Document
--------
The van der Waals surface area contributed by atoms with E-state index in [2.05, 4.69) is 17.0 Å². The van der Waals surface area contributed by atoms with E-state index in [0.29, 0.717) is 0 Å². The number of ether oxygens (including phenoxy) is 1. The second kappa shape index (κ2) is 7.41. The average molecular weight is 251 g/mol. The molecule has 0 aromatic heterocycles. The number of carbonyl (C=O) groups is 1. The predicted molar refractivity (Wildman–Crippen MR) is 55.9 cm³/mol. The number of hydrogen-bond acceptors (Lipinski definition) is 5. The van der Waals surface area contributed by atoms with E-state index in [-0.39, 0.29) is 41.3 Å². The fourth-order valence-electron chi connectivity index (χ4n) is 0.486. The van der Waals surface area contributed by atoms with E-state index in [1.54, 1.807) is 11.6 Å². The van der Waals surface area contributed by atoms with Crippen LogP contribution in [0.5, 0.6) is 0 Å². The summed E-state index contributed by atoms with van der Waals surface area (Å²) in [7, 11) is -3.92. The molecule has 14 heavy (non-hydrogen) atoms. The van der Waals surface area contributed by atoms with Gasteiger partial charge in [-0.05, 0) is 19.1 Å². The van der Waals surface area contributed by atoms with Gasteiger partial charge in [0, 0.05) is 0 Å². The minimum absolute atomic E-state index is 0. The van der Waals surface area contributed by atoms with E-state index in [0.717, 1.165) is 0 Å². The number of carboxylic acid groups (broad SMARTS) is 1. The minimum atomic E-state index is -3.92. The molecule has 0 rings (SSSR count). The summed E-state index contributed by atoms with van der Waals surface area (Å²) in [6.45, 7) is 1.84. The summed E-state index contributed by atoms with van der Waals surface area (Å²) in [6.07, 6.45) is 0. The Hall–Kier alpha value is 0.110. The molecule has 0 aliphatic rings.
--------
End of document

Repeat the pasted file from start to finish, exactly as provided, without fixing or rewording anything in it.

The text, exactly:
The van der Waals surface area contributed by atoms with E-state index in [2.05, 4.69) is 17.0 Å². The van der Waals surface area contributed by atoms with E-state index in [0.29, 0.717) is 0 Å². The number of ether oxygens (including phenoxy) is 1. The second kappa shape index (κ2) is 7.41. The average molecular weight is 251 g/mol. The molecule has 0 aromatic heterocycles. The number of carbonyl (C=O) groups is 1. The predicted molar refractivity (Wildman–Crippen MR) is 55.9 cm³/mol. The number of hydrogen-bond acceptors (Lipinski definition) is 5. The van der Waals surface area contributed by atoms with E-state index in [-0.39, 0.29) is 41.3 Å². The fourth-order valence-electron chi connectivity index (χ4n) is 0.486. The van der Waals surface area contributed by atoms with E-state index in [1.54, 1.807) is 11.6 Å². The van der Waals surface area contributed by atoms with Crippen LogP contribution in [0.5, 0.6) is 0 Å². The summed E-state index contributed by atoms with van der Waals surface area (Å²) in [7, 11) is -3.92. The molecule has 14 heavy (non-hydrogen) atoms. The van der Waals surface area contributed by atoms with Gasteiger partial charge in [-0.05, 0) is 19.1 Å². The van der Waals surface area contributed by atoms with Gasteiger partial charge in [0, 0.05) is 0 Å². The minimum absolute atomic E-state index is 0. The van der Waals surface area contributed by atoms with E-state index in [0.717, 1.165) is 0 Å². The number of carboxylic acid groups (broad SMARTS) is 1. The minimum atomic E-state index is -3.92. The molecule has 0 rings (SSSR count). The summed E-state index contributed by atoms with van der Waals surface area (Å²) in [6.45, 7) is 1.84. The summed E-state index contributed by atoms with van der Waals surface area (Å²) in [6.07, 6.45) is 0. The Hall–Kier alpha value is 0.110. The molecule has 0 aliphatic rings.